The idea of investment imposes real moral constraints. It matters what exactly we put our resources toward. The assisted living facility differs from the local restaurant, which differs from Disney, which differs from Penthouse magazine. Justifying investment in evil or corrupt entities is a sign of moral bankruptcy. We should invest only in what deserves investment.
Typically we also consider duration a key determinant of investment. Conventional wisdom among experienced financial advisors is to invest in worthwhile companies and allow valuations to appreciate gradually. Let money stay put, and over time it will weather market volatility. Buying stock and selling within a short period of time, either within several days or on the same day, doesn’t constitute investment in the strict sense of the term.
What are day trading and cryptocurrency?
Day trading is a speculative trading practice in which a trader purchases a security — a financial instrument representing value — and sells it on the same day. A trader buys anticipating some market eventuality that will create profit off the sale. Profit is dictated entirely by whether the eventuality occurs. It is an informed gamble that often requires taking a large position in the market in order to achieve profits warranting the risk. As such it is a practice of specialty investors and firms.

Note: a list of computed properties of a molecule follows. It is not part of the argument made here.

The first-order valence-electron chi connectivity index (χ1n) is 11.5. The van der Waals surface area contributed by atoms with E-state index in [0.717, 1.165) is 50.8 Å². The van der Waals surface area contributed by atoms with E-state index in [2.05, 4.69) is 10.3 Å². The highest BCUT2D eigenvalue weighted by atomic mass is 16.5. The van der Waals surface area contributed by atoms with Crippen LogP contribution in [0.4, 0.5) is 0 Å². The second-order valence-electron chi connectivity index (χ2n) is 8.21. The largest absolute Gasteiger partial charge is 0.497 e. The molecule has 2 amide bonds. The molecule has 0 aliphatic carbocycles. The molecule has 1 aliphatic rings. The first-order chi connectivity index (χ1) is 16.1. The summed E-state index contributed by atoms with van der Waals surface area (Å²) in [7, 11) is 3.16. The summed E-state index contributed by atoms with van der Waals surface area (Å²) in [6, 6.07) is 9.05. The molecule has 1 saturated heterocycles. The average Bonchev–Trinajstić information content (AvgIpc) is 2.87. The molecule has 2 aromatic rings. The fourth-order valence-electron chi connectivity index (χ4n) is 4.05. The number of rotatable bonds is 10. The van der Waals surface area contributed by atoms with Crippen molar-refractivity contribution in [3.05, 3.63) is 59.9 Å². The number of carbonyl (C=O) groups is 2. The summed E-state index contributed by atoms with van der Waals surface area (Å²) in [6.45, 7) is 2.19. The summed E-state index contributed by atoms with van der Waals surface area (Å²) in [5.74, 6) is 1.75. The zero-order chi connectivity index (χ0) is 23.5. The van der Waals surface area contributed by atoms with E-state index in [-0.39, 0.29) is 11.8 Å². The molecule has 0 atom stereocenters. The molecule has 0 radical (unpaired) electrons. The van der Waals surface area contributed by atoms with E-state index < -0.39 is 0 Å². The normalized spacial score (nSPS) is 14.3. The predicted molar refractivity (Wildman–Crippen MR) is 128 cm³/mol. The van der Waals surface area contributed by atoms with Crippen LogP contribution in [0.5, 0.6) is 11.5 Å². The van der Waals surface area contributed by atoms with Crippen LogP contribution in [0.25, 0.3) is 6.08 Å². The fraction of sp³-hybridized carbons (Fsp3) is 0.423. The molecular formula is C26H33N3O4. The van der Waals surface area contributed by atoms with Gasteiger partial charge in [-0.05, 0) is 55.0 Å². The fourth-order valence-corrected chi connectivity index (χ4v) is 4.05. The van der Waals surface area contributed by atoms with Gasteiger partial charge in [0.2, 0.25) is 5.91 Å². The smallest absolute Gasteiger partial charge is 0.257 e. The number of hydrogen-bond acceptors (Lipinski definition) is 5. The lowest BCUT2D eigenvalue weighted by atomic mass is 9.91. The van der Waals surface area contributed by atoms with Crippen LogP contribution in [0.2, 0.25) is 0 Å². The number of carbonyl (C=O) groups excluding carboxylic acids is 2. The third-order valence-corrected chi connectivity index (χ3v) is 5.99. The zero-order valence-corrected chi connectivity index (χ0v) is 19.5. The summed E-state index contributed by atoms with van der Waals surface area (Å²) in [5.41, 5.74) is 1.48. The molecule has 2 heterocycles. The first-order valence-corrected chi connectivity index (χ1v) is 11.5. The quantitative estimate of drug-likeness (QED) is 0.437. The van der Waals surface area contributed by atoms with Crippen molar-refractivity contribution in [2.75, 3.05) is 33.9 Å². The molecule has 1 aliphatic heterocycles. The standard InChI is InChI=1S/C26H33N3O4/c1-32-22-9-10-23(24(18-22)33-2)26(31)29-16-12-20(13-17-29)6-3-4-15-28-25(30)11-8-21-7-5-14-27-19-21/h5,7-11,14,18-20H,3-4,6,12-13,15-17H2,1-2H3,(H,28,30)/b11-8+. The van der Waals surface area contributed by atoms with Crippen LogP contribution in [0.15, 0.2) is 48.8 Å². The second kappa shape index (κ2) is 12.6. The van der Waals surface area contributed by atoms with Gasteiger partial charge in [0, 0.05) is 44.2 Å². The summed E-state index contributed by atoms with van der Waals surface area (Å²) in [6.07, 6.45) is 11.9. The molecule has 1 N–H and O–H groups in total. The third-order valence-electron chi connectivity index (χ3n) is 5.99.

Around 50-70% of day trades are not conducted by human beings as a result of human decision but by algorithms trading upwards of 1,000 transactions a minute.1For an accessible explainer of algorithmic trading, I recommend Radiolab’s podcast episode, “Speed.” Trades occur in explosive bursts as algorithms test the market and manipulate advantageous conditions for transactions. Some algorithms are designed simply to counter other algorithms. The primary explanation for algorithmic domination of day trading appears to be the seasoned platitude — “fastest always wins.” Transactional speed becomes self-justifying, and the integral feature of investment, duration, is jettisoned.
Construing the meaning of “investment” so as to encompass any allocation of capital that promises a return is mistaken. It is mistaken for several obvious reasons; not least its consequentialist presumption of the ends justifying the means, which makes even crass gambling commendable. The simple prospect of a return is not itself enough to justify allocation of capital. Nor should one misapply “stewardship” in an effort to redeem the practice. To steward a resource, including capital, involves respecting the goods internal to that resource and the just allocation of that resource.